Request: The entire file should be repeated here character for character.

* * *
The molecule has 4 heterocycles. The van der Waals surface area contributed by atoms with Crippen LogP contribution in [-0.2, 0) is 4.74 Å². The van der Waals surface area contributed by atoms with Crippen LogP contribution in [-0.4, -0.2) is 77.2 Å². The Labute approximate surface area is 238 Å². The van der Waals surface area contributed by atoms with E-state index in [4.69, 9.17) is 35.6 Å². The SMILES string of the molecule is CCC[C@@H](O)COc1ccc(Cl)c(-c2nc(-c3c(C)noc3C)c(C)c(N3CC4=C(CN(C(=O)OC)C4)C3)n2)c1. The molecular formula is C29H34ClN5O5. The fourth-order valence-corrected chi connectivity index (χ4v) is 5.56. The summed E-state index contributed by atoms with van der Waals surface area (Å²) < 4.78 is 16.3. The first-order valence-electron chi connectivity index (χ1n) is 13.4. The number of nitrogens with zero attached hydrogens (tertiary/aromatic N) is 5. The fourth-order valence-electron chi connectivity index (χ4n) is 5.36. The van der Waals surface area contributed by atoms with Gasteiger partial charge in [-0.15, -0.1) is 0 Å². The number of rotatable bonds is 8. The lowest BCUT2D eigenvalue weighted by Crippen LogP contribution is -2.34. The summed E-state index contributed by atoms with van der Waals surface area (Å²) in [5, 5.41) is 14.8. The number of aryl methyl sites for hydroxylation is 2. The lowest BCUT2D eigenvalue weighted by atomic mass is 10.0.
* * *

The molecule has 4 heterocycles. The van der Waals surface area contributed by atoms with Crippen LogP contribution in [-0.2, 0) is 4.74 Å². The van der Waals surface area contributed by atoms with Crippen LogP contribution in [-0.4, -0.2) is 77.2 Å². The Labute approximate surface area is 238 Å². The van der Waals surface area contributed by atoms with E-state index in [4.69, 9.17) is 35.6 Å². The SMILES string of the molecule is CCC[C@@H](O)COc1ccc(Cl)c(-c2nc(-c3c(C)noc3C)c(C)c(N3CC4=C(CN(C(=O)OC)C4)C3)n2)c1. The molecular formula is C29H34ClN5O5. The fourth-order valence-corrected chi connectivity index (χ4v) is 5.56. The summed E-state index contributed by atoms with van der Waals surface area (Å²) < 4.78 is 16.3. The first-order valence-electron chi connectivity index (χ1n) is 13.4. The number of nitrogens with zero attached hydrogens (tertiary/aromatic N) is 5. The fourth-order valence-electron chi connectivity index (χ4n) is 5.36. The van der Waals surface area contributed by atoms with Gasteiger partial charge in [-0.15, -0.1) is 0 Å². The number of rotatable bonds is 8. The lowest BCUT2D eigenvalue weighted by Crippen LogP contribution is -2.34. The summed E-state index contributed by atoms with van der Waals surface area (Å²) in [5, 5.41) is 14.8. The number of aryl methyl sites for hydroxylation is 2. The lowest BCUT2D eigenvalue weighted by atomic mass is 10.0.